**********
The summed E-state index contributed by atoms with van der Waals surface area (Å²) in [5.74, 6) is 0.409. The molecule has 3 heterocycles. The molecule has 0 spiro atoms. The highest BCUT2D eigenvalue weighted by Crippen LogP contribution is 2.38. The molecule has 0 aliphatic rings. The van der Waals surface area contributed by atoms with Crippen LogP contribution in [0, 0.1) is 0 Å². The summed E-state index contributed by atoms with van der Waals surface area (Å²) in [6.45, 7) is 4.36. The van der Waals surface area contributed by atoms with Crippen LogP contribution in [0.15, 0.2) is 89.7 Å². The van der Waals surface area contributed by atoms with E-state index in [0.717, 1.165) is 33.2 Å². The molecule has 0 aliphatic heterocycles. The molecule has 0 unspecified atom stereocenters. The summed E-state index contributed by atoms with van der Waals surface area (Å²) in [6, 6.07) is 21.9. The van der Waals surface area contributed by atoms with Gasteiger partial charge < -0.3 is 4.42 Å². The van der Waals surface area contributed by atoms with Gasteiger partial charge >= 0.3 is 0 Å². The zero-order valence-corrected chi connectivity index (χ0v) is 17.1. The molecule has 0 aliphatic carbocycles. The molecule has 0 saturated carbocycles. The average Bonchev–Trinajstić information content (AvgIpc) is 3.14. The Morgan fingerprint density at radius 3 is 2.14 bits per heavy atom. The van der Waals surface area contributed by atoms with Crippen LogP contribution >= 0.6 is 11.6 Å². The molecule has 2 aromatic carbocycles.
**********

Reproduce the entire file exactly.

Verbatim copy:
The summed E-state index contributed by atoms with van der Waals surface area (Å²) in [5.74, 6) is 0.409. The molecule has 3 heterocycles. The molecule has 0 spiro atoms. The highest BCUT2D eigenvalue weighted by Crippen LogP contribution is 2.38. The molecule has 0 aliphatic rings. The van der Waals surface area contributed by atoms with Crippen LogP contribution in [0, 0.1) is 0 Å². The summed E-state index contributed by atoms with van der Waals surface area (Å²) in [6.45, 7) is 4.36. The van der Waals surface area contributed by atoms with Crippen LogP contribution in [0.15, 0.2) is 89.7 Å². The van der Waals surface area contributed by atoms with E-state index in [0.717, 1.165) is 33.2 Å². The molecule has 0 aliphatic heterocycles. The molecule has 0 unspecified atom stereocenters. The summed E-state index contributed by atoms with van der Waals surface area (Å²) in [6, 6.07) is 21.9. The van der Waals surface area contributed by atoms with Gasteiger partial charge < -0.3 is 4.42 Å². The van der Waals surface area contributed by atoms with Gasteiger partial charge >= 0.3 is 0 Å². The zero-order valence-corrected chi connectivity index (χ0v) is 17.1. The molecule has 0 aliphatic carbocycles. The molecule has 0 saturated carbocycles. The average Bonchev–Trinajstić information content (AvgIpc) is 3.14. The Morgan fingerprint density at radius 3 is 2.14 bits per heavy atom. The van der Waals surface area contributed by atoms with Crippen LogP contribution >= 0.6 is 11.6 Å². The molecule has 2 aromatic carbocycles.